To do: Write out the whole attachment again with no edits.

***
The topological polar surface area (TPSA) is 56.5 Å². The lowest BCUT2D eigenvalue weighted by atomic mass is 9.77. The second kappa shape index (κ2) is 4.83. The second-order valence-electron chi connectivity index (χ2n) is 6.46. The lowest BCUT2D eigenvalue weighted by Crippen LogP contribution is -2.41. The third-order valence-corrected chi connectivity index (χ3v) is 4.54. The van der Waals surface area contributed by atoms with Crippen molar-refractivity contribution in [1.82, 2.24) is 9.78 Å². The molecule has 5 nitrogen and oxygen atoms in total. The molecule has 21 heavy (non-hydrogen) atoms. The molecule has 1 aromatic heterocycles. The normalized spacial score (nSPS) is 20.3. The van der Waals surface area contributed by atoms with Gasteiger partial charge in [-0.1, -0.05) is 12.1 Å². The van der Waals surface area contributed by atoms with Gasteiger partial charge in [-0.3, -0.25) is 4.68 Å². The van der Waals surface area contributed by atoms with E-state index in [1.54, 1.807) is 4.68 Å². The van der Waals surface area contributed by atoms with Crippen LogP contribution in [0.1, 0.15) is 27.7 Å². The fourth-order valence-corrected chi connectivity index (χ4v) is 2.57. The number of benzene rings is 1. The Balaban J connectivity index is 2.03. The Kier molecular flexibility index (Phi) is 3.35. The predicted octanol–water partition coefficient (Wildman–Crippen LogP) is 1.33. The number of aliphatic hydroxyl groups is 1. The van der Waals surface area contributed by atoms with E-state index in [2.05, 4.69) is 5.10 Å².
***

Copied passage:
The topological polar surface area (TPSA) is 56.5 Å². The lowest BCUT2D eigenvalue weighted by atomic mass is 9.77. The second kappa shape index (κ2) is 4.83. The second-order valence-electron chi connectivity index (χ2n) is 6.46. The lowest BCUT2D eigenvalue weighted by Crippen LogP contribution is -2.41. The third-order valence-corrected chi connectivity index (χ3v) is 4.54. The van der Waals surface area contributed by atoms with Crippen molar-refractivity contribution in [1.82, 2.24) is 9.78 Å². The molecule has 5 nitrogen and oxygen atoms in total. The molecule has 21 heavy (non-hydrogen) atoms. The molecule has 1 aromatic heterocycles. The normalized spacial score (nSPS) is 20.3. The van der Waals surface area contributed by atoms with Gasteiger partial charge in [-0.1, -0.05) is 12.1 Å². The van der Waals surface area contributed by atoms with Gasteiger partial charge in [-0.3, -0.25) is 4.68 Å². The van der Waals surface area contributed by atoms with E-state index in [1.54, 1.807) is 4.68 Å². The van der Waals surface area contributed by atoms with Crippen LogP contribution in [0.1, 0.15) is 27.7 Å². The fourth-order valence-corrected chi connectivity index (χ4v) is 2.57. The number of benzene rings is 1. The Balaban J connectivity index is 2.03. The Kier molecular flexibility index (Phi) is 3.35. The predicted octanol–water partition coefficient (Wildman–Crippen LogP) is 1.33. The number of aliphatic hydroxyl groups is 1. The van der Waals surface area contributed by atoms with E-state index in [2.05, 4.69) is 5.10 Å².